and years and years later) of Moses leading the Israelites out of
Egpyt. Moses's responsibility was high and the impact of his faithful
following had lasting impact.

Jesus continues the trend of suggesting seemingly impossible tasks in
this section of Matthew. "Those who will save their life will lose it,
those who lose their life for my sake will find it...if any of you
want to become my followers, deny yourself and take up your cross and
follow me." These must have been (and still are) fairly radical and
inflammatory words to those who were just hanging around on the edges
following Jesus around. Again, Jesus does suggest that help and reward
will be offered to those that follow him, but he also is putting a
seriously challenging task in front of folks.

And then we see the ways Paul was encouraging the followers of Jesus
in Rome to live. Again, as we remember that many of the letters Paul
wrote and that we have collected in our bible were him offering
direction of how they (as the new and often only followers of Jesus in
the neighborhood) should behave and interact with the world. And this
is a great example of the ways Paul (like Jesus did) encouraged his
readers to go literally above and beyond the modern and conventional
expectations. He sets a high bar because he understands the stakes to
be high.

Help me God
to see past my own amazement
at your presence in my life
to DO something
that honors you
and brings the Kingdom
to light
as you will have
it emerge.

© matt & laura norvell 2011 www.settingourstones.org we want to share
this with you and hope you'll share with the world; we simply ask that
you let people know where you found these words. May Grace & Peace be
with you.


PROPER 16 (21) Tenth Sunday after Pentecost Year A

Exodus 1:8-2:10 and Psalm 124 •
Romans 12:1-8 •
Matthew 16:13-20

The biblical text was a written work of art, meant to be read -
consumed in fact - time and time again...until it became memory.

Sometimes it's fun to look at different translations to appreciate the
drama that specific words can add. And so, this week, from the King
James Version:

Now there arose up a new king over Egypt, which knew not Joseph. (Exodus 1:8)

Sounds a little foreboding, eh?

Or how about this, from Paul's letter to the church at Rome:

I appeal to you therefore, brothers and sisters, by the mercies of
God, to present your bodies as a living sacrifice, holy and acceptable
to God, which is your spiritual worship. Do not be conformed to this
world, but be transformed by the renewing of your minds, so that you
may discern what is the will of God--what is good and acceptable and

Quite a challenge to be transformed rather than conformed. We feel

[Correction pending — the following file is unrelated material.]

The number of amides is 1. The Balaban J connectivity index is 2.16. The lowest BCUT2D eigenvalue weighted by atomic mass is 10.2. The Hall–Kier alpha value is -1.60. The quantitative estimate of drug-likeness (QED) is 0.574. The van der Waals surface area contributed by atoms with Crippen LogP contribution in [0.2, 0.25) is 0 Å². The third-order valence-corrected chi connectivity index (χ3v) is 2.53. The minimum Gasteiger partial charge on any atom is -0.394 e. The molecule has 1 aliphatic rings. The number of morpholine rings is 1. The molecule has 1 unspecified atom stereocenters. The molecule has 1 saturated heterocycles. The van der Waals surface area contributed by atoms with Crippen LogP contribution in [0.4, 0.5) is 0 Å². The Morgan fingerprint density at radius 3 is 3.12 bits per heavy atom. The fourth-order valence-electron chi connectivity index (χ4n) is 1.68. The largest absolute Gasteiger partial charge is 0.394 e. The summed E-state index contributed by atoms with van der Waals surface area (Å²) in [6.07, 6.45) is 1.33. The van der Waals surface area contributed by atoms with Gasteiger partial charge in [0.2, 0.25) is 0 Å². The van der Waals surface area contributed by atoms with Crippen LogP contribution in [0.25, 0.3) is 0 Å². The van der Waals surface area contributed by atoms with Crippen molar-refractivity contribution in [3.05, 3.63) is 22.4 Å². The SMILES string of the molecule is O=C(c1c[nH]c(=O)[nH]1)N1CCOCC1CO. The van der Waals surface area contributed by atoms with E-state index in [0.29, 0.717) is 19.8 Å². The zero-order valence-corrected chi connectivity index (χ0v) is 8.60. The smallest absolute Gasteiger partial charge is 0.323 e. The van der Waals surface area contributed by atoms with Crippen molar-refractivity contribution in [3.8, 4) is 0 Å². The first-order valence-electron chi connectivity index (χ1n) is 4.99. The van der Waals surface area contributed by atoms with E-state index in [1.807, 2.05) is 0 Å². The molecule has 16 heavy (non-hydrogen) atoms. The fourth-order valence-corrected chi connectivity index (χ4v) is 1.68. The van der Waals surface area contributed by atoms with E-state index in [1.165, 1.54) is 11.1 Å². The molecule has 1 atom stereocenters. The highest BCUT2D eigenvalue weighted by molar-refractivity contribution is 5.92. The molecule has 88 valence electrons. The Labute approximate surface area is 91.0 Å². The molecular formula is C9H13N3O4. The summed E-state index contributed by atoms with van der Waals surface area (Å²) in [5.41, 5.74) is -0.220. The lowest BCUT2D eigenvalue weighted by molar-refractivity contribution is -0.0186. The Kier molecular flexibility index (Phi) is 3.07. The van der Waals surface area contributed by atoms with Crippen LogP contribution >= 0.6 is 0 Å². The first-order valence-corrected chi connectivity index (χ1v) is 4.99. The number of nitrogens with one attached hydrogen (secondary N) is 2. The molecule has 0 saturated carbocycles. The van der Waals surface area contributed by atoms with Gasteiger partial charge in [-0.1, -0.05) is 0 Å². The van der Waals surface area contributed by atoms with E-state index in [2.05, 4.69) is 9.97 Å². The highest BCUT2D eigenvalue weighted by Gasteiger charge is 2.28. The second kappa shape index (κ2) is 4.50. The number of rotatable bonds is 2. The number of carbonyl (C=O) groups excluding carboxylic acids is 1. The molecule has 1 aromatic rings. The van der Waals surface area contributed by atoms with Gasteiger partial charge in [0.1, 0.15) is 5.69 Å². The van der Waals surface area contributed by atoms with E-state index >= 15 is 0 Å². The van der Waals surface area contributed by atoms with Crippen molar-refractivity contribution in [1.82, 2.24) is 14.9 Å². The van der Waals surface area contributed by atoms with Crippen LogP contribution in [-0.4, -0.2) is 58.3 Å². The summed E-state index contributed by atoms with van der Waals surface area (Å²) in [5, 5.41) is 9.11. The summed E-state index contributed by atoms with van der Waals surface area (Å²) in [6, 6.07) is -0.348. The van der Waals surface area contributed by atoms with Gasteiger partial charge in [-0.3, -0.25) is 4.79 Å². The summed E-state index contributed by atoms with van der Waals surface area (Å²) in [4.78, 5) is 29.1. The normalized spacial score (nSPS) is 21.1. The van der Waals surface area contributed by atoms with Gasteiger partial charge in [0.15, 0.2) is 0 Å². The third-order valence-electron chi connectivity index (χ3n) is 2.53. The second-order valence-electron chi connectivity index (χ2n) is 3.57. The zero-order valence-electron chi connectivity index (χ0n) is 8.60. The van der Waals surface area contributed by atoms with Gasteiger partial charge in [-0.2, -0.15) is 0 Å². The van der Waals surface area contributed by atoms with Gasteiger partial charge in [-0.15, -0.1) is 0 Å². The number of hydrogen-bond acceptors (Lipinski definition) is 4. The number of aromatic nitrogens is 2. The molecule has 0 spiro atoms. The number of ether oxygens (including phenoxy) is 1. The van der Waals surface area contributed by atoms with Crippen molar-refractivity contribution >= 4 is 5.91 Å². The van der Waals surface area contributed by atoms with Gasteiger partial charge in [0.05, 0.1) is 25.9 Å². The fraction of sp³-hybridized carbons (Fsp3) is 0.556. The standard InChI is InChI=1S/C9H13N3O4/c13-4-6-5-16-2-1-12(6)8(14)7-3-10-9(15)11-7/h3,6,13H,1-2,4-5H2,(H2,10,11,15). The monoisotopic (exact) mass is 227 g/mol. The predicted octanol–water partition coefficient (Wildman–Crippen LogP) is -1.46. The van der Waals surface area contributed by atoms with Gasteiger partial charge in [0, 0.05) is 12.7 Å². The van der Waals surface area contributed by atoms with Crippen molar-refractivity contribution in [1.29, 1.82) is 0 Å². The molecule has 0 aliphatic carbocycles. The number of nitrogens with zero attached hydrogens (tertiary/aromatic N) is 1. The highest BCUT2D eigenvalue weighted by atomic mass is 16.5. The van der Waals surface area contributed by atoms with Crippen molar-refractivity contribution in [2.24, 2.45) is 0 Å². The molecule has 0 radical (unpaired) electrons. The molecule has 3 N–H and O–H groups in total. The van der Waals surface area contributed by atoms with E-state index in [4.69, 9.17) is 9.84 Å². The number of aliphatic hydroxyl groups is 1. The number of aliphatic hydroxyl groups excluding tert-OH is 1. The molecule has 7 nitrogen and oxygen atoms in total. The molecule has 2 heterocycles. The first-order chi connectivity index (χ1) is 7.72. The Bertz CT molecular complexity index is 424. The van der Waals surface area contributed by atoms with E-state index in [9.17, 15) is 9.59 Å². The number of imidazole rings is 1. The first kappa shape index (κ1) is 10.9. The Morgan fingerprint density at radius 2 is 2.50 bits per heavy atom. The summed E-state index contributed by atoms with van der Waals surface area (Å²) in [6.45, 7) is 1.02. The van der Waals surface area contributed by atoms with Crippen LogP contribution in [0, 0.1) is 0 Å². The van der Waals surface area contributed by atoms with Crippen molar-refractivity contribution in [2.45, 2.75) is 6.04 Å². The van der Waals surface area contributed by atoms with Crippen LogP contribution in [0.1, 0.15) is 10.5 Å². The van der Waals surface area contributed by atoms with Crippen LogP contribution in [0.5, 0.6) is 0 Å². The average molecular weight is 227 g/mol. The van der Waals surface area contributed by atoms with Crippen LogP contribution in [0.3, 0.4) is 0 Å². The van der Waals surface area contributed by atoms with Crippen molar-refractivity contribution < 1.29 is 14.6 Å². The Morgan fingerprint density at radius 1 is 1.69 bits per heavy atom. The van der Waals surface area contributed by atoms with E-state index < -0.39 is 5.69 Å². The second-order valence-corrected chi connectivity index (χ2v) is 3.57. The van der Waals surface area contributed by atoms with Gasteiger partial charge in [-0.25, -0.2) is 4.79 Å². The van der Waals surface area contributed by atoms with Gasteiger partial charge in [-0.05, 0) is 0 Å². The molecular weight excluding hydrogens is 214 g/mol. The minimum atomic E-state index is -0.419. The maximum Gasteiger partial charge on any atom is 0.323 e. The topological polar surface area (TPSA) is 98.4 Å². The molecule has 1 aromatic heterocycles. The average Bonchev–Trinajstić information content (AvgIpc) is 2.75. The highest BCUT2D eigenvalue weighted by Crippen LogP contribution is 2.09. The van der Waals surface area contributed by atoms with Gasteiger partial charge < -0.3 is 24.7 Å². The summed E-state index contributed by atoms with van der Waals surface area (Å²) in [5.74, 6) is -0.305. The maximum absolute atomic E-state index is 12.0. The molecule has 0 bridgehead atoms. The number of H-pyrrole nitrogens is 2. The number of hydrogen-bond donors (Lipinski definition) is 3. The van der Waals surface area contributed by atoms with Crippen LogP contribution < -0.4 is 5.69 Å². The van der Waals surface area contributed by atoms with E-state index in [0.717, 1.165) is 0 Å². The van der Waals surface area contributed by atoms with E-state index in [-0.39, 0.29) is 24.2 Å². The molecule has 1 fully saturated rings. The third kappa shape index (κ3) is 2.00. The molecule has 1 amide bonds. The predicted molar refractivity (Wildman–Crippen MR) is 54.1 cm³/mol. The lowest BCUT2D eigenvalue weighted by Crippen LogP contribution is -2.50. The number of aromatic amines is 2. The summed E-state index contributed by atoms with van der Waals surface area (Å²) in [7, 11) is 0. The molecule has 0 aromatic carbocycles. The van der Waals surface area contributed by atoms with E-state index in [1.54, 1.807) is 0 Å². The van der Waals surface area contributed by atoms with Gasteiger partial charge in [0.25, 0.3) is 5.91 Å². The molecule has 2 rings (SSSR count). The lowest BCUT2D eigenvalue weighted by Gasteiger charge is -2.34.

confronted by this challenge daily.

Or perhaps from the Gospel of Matthew (imagine the red letters of your
study bible as you read...):

"Blessed are you, Simon son of Jonah! For flesh and blood has not
revealed this to you, but my Father in heaven.
And I tell you, you are Peter, and on this rock I will build my
church, and the gates of Hades will not prevail against it.
I will give you the keys of the kingdom of heaven, and whatever you
bind on earth will be bound in heaven, and whatever you loose on earth
will be loosed in heaven."

This week as we read the scriptures, we were reminded that life
doesn't always unfold the way that we expect it to. Sometimes it takes
dramatic turns. It's a little bit like being on an ever-changing
amusement park ride. Sometimes its like floating in a swan boat on
quiet water. Sometimes it is like a death-defying set of corkscrews
at 75 miles per hour. Sometimes it is smooth track and other times
it's the classic wooden coaster that knocks your head around and jars
your vertebrae. And you don't really ever quite know what is next.

Joseph has been a favorite of Pharaoh, and as a result, the Hebrews
have been able to prosper and grow in Egypt. But there arose a
Pharaoh that wasn't buddies with Joseph. Gulp. Now, the story frames
the birth of Moses and his placement in the household of Pharaoh, but
let's imagine Joseph's dread as he watched his favor disappear, his
people falter, and grief and fear come upon them. How often are we
moving along when circumstances change and everything we thought we
knew evaporates. (We're thinking, in part, about the economy. How
about you?)

The psalmist is lifting praise for God's saving action. Israel, by
the time the Psalms were written, has seen good times and bad. And
through it all, they've come to respect God's action, even when it
doesn't always make life simple. In general, the psalmist believe
that even the bad times would have been much, much worse without God's

In Matthew's gospel, we see Jesus as he is really getting in to the swing of things. Before this scene he has had a serious interaction with the Phairsees and Saducees, and he has had some sort of shaky interactions with the disciples that seem to have left him a little frustrated with them. He was not being warmly welcomed with open arms. And now
remember that Simon Peter was destined to be a fisherman. But with
Jesus he's become a fisher of men. And he's now being told that he is
the rock upon which Jesus' church will be built. Do you suppose this
was a radical departure from his expectations? And Jesus is sort of
cornering Simon Peter - Who do you think I am? And when Simon Peter
confesses his faith that this Jesus is the Messiah, he's blessed as
the Rock. Umm...change of destiny? And then, by the way, don't tell
anybody. Poor Peter.

Finally, in Paul's letter to the church in Rome, he uses the language
of sacrifice, a concept that would have been well-understood by
observant Jews at the time, and turns it on its ear, suggesting that
the believer should offer themselves as holy and LIVING sacrifices.